IMO Dutch wisselspanning is not a translation of AC. The C in the abbreviation stands for current (stroom), not voltage (spanning). D.D. 13:34 May 14, 2003 (UTC)
I agree, (being an electrical engineer, I have to). But how many times does one see 220V AC? In that case it doesn't mean current, but voltage. Polyglot 05:15 May 16, 2003 (UTC)
- You're right too. So, I've included that it's frequently (but mistakenly) translated as wisselspanning. Does that suit you? D.D. 10:55 May 16, 2003 (UTC)
- Well, technically it's not that it is wrongly translated, but that it is wrongly used in English. In Dutch, and probably other languages as well, it is perfectly possible to make the distinction. Of course, only people to who it matters, will actually make that distinction correctly...Polyglot 14:09 May 16, 2003 (UTC)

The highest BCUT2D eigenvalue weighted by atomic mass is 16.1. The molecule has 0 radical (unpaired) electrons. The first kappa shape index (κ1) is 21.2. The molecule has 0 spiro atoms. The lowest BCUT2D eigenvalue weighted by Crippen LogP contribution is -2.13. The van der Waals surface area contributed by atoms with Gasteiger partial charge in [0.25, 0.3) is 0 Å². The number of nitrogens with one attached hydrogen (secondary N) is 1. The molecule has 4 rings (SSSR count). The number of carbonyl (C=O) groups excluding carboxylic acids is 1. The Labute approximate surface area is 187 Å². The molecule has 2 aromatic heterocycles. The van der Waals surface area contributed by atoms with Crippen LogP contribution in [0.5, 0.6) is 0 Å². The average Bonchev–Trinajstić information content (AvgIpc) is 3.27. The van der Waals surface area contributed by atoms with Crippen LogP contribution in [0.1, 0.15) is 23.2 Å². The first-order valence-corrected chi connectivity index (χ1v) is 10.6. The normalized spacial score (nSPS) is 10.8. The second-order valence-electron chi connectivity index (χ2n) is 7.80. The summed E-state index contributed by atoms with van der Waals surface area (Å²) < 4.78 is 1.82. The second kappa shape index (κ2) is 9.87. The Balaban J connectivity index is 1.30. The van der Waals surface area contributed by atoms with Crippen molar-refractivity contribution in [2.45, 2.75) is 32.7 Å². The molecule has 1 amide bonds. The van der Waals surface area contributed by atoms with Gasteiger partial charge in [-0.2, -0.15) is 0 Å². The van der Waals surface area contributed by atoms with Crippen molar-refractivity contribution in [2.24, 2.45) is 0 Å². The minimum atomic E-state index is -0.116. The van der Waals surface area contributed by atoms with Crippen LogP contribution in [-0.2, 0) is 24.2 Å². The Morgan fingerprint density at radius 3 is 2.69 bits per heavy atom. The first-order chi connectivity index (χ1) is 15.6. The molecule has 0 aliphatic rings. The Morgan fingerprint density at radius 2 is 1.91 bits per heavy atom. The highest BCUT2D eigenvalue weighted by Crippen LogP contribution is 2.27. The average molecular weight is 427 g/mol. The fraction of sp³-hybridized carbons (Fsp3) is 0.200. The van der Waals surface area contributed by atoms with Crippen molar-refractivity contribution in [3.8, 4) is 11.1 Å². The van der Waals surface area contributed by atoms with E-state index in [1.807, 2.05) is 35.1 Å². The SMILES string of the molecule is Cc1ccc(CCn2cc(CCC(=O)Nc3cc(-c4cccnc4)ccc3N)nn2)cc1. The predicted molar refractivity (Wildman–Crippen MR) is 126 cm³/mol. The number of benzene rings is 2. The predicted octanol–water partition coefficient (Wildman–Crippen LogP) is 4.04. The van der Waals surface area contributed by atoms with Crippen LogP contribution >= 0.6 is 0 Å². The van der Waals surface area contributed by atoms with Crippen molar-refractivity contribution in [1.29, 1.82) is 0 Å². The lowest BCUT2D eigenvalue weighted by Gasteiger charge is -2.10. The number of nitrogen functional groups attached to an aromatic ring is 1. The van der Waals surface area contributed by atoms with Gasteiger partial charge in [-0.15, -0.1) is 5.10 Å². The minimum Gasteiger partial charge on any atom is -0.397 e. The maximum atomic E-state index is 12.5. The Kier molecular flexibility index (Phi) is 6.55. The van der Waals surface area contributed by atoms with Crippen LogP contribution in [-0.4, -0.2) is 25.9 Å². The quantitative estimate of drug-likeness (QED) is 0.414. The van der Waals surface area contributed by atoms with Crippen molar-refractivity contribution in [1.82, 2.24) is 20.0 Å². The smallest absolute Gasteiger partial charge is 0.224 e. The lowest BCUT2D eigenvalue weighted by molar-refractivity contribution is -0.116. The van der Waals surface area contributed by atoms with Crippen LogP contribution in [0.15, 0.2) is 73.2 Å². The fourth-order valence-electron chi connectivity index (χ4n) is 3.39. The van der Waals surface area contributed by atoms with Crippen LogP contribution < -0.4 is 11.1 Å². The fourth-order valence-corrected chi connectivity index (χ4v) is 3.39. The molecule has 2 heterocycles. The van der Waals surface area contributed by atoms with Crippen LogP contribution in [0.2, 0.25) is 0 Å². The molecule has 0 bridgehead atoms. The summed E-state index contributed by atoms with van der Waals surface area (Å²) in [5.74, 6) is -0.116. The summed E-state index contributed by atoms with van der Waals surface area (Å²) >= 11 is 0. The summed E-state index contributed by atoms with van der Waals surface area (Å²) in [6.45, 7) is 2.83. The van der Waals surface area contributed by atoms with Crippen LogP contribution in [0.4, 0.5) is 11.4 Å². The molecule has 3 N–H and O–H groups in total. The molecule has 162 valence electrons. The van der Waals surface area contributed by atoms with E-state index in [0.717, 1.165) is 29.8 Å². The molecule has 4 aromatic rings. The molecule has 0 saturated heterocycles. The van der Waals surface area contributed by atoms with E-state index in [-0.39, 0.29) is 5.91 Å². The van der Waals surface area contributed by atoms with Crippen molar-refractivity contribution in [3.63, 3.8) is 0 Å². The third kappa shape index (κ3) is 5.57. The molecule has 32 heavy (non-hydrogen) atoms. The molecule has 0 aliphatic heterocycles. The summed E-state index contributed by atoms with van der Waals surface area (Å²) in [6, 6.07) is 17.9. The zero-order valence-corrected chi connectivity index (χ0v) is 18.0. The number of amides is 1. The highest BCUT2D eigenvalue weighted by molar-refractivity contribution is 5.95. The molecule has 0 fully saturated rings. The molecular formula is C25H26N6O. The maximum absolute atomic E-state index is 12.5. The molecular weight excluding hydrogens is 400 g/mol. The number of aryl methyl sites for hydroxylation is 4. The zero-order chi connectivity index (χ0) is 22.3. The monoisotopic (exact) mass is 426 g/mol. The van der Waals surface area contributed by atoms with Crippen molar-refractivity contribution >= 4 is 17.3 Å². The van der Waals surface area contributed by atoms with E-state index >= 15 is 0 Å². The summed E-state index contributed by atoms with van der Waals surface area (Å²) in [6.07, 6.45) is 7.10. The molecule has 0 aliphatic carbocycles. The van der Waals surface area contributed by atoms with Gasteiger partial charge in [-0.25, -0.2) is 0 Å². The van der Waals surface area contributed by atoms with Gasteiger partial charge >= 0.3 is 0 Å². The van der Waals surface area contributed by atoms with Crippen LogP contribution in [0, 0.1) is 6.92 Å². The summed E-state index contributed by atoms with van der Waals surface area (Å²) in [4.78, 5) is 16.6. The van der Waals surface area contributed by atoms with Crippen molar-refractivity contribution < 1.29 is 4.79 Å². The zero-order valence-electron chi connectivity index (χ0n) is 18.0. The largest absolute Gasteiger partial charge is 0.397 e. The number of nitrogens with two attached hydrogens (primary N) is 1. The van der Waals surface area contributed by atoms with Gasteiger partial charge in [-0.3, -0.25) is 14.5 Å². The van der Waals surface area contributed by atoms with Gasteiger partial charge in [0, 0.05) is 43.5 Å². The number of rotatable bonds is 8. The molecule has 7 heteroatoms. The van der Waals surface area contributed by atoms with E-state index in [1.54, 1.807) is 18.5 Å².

- You've got another point there. IMO, it should be clarified as such in the definition. As you are an electrical engineer, how would you do that? D.D. 14:57 May 16, 2003 (UTC)
- As the confusion is on the English side, the definitions of the English term should clarify that in English AC is often used to denote an alternating potential as well.
Jcwf 17:04, 31 December 2007 (UTC)